Games developers tackle difficult problems – physics simulation, artificial intelligence, interactive storytelling. Yet for those who run games studios, securing money owed in a timely fashion can be the hardest job of all.
Most developers have felt vulnerable awaiting payment from a usually far-larger publisher. After months or years of chasing a deal, small developers frequently start projects in a financially precarious position, while a lack of contingency funds can see even larger outfits living from milestone to milestone. Late or disputed payments can send outwardly successful developers into dire financial straits.
Game developers do have some cards to play, however. The publisher will (at least initially) want its game completed on time and to budget, and since the track record of games started at one studio and finished elsewhere is not an illustrious one, it's in its interest to preserve a working relationship.
The law is on the side of creditors, too. Developers should certainly not rush to the courts; legal procedure requires other avenues be explored first, and besides, valuable business relationships deteriorate rapidly against a backdrop of escalating legal fees. But a mutual understanding of the mechanisms of debt recovery can help forestall problems.
Closely monitor your cashflow and ensure invoices are being paid when they become due.
Payment terms and late fees should be agreed in advance of any work, in writing. The date by which payment must be made and the consequences of late payment should be expressly stated. Failing that, reach agreement in relation to fees before issuing an invoice.
In the absence of any other express written agreement, a supplier can also rely upon late payment legislation. This provides a default period of 30 days by which fees are to be paid, and allows you to claim interest on late payments, together with a modest charge to cover their collection.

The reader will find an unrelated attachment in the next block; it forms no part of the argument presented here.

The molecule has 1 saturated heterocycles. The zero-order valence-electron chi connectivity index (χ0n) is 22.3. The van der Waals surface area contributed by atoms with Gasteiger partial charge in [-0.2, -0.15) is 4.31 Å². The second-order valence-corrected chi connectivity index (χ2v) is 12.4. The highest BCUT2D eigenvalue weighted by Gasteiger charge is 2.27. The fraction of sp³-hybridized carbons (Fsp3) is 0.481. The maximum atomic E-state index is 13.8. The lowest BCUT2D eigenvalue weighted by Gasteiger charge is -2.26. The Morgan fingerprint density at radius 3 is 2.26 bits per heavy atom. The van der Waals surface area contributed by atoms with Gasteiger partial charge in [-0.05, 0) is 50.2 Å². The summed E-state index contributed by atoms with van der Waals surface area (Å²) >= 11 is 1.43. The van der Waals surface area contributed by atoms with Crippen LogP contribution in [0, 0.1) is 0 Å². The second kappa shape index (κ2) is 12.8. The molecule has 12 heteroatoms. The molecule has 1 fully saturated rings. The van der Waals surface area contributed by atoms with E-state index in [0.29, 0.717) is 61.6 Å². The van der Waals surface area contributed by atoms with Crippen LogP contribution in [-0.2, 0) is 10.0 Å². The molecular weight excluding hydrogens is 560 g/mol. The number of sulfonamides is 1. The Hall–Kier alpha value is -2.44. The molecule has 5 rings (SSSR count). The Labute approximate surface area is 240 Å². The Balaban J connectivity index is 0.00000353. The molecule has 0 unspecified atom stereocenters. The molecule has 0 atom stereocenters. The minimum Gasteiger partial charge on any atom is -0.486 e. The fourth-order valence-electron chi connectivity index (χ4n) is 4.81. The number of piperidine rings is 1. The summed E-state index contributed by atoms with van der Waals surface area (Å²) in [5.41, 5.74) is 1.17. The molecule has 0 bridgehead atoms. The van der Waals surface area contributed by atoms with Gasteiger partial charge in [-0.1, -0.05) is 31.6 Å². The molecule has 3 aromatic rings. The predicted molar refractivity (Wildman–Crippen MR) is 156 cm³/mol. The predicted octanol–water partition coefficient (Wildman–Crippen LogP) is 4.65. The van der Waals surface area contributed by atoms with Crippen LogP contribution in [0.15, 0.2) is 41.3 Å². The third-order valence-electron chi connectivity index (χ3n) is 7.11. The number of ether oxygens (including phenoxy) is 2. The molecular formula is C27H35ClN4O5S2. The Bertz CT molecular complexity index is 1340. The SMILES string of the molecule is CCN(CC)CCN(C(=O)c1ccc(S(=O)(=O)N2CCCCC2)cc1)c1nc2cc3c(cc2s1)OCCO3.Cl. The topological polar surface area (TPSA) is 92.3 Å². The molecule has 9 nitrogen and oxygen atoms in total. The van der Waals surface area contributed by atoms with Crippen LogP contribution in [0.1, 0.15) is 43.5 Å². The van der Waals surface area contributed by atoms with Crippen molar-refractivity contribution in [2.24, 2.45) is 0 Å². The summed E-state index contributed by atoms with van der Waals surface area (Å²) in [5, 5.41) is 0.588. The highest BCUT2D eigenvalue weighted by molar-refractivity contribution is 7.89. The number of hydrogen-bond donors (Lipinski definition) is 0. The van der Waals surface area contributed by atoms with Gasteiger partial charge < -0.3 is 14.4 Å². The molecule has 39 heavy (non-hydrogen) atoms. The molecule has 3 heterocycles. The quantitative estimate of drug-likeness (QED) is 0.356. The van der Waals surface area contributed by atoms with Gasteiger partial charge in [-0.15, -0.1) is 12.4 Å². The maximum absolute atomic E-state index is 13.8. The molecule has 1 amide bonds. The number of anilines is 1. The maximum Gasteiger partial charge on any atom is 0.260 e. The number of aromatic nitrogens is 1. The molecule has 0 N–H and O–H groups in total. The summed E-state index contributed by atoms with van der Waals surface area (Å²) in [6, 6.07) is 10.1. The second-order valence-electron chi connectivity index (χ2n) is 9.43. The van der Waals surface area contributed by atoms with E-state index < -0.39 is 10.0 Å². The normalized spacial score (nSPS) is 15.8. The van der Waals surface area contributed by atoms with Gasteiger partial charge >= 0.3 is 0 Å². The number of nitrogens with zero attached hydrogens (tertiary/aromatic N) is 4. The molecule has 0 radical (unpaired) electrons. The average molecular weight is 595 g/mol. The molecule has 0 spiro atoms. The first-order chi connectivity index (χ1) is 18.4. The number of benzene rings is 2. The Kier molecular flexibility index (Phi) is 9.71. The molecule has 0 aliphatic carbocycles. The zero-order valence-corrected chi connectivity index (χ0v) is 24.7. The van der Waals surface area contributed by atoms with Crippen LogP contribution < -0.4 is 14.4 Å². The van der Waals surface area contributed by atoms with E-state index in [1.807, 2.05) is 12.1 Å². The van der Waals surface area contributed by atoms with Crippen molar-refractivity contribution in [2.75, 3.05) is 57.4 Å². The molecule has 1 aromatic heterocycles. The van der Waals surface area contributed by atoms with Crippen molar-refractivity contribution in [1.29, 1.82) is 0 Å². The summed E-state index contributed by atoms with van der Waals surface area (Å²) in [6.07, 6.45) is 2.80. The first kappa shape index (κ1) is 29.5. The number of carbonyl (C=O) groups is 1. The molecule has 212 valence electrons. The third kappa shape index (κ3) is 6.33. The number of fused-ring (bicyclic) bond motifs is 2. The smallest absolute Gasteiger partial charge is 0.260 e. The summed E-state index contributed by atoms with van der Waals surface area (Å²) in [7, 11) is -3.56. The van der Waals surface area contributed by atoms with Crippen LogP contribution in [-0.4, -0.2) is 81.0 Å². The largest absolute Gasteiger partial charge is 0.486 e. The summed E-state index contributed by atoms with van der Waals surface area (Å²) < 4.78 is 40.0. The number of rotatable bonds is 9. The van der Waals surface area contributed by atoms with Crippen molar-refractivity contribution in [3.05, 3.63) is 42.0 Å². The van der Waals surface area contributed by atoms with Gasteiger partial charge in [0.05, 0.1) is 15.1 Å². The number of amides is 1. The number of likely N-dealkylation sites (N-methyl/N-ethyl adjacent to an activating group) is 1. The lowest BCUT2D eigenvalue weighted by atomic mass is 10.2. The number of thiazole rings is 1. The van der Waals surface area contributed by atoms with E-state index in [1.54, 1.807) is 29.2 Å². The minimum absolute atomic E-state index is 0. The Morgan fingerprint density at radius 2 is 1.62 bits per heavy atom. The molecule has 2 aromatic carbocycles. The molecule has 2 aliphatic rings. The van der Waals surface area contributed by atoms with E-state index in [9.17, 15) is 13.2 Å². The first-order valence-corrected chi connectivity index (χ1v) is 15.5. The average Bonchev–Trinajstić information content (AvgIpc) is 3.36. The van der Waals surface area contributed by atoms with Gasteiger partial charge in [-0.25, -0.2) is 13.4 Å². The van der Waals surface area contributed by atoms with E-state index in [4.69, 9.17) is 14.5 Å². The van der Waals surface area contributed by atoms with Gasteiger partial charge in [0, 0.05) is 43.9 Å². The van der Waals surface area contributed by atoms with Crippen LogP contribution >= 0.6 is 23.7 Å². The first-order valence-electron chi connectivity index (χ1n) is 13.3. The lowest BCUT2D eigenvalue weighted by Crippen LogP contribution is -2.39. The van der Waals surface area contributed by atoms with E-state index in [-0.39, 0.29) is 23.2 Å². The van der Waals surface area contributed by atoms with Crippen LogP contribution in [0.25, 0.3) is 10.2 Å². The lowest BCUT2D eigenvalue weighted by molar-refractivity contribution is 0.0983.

BETTER LATE THAN NEVER
Any supplier owed money should consider the following steps before initiating costly legal proceedings:
1) The first step should be a conciliatory approach. Besides potentially saving the loss of a customer and keeping costs down, the law requires you to try alternative dispute resolution processes before litigation.
2) A third-party may be called in to broker a compromise between supplier and the purchaser.
3) A less costly alternative to legal proceedings is the service of a statutory demand on the purchaser. The latter gets 21 days to make its payment, after which time you can petition for bankruptcy or liquidation, as appropriate. To be entitled to serve a statutory demand, the fees must not be in dispute.
4) Before initiating legal proceedings, determine whether your debtor is sufficiently solvent to pay you. If it isn't then winning in court is of no commercial benefit.
A court Judgment against a non-paying party is a significant penalty. A County Court judgement remains on record for six years, and can hinder applications for credit, while continued non-payment allows you to seek redress through bailiffs, charges against property or earnings, or third-party orders (where the debtor is owed money by someone else).